• Book Exchange – Pupils recommend texts to peers from book collections acquired at home/the local library and are encouraged to lend personal texts to each other within school (with permission). The organisation and running of this is increasingly pupil-led through the school.
  • Reading Diaries (reading homework) – Standard reading logs will remain for all pupils – integrated with the homework diary. We expect pupils to read at least 5 times per week.  In the spring term, year 6 pupils may receive reading homework activities that require the children to complete reading activities and reflect on their reading. 
  • We encourage pupils to make sense of what they are reading - actively looking for clues in the vocabulary and punctuation used to develop their comprehension skills (this is regularly modelled by teachers).
  • ‘Reading as a writer’ – Teachers model how to ‘unpick’ texts to uncover the author’s intentions, thoughts and viewpoints within all English sessions, promoting the holistic model of English and avoiding reading and writing being seen as separate entities.
  • Pupils progress towards being confident members of reading circles – independently working in groups to discuss books they collectively read. This takes place mainly in Year 6.
  • Pupils provide honest and constructive feedback on peer writing (focused on the content, not just proof reading).  This is either informal peer feedback or using more focused Reader-Author feedback.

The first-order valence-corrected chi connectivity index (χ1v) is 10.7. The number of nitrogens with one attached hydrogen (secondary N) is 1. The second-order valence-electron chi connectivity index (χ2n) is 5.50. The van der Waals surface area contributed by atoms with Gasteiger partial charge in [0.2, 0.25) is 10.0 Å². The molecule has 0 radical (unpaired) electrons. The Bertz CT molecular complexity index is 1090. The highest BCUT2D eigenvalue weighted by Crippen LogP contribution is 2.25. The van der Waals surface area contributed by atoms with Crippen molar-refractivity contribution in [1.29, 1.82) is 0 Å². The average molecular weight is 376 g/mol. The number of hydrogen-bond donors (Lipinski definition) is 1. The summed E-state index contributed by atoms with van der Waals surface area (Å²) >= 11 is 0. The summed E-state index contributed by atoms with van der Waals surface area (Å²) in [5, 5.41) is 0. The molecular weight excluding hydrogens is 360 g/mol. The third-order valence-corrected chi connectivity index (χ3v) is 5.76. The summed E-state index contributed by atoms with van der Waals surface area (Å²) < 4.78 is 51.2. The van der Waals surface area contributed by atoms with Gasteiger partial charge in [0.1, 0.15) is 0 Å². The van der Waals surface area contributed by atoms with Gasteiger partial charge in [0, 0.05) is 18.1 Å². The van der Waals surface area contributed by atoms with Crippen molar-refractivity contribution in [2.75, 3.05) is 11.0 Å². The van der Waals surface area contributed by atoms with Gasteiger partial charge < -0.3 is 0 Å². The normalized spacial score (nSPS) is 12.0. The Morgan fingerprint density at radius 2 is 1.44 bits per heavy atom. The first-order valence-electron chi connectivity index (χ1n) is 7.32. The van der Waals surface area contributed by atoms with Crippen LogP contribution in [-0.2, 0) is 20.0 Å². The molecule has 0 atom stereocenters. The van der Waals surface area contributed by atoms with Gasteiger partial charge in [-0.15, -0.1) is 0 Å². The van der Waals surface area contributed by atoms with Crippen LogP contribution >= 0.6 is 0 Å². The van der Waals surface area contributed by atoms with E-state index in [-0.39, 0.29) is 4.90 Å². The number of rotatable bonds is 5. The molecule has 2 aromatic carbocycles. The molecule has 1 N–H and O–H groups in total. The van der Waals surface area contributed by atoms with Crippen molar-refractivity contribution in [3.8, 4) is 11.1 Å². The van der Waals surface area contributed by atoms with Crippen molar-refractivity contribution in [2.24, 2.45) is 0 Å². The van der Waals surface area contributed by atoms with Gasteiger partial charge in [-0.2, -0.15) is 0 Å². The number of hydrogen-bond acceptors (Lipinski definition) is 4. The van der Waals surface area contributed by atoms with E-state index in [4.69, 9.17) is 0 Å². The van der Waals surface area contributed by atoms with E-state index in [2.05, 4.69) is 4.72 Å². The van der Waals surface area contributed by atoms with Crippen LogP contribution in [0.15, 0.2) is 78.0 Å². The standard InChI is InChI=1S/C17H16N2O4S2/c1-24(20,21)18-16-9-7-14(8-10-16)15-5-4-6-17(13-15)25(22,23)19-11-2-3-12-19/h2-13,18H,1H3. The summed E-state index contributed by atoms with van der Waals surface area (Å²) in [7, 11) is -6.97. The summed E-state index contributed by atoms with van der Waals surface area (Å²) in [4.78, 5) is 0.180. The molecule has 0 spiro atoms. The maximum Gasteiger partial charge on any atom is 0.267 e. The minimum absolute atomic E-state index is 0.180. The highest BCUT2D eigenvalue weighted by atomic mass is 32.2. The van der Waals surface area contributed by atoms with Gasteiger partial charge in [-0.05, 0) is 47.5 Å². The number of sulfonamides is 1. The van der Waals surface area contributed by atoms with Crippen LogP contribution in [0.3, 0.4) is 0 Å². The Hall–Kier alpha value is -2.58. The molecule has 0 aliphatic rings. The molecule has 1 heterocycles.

Spoken Language:


  • English discussion is underpinned by our Talk Phrases:
  • Building on (ideas / brainstorming) – ‘I like that idea because...’ ‘ I agree because’
  • Positive challenge ’What do you mean by that?’ ‘I’m not sure about that because...’
  • Resolving conflict and reaching agreement ‘So what are we all saying?’  ‘Do we all agree?’ 
  • Our Talk Phrases help pupils to effectively explore and evaluate both their ideas and emerging written work, as well as texts and performances that they come across.
  • Pupils develop their confidence asking and responding to reasoned questions through participating in a variety of paired, small and large group discussions.  Pupils experience how to constructively reach a consensus or agree to differ.
  • Discussions allow pupils to develop empathy with others’ points of view and different perspectives.  This also encourages respect and tolerance of those with different points of view, faiths and beliefs.  During peer feedback (for writing) and discussions about texts, teachers encourage mutual respect for others and celebrate differences.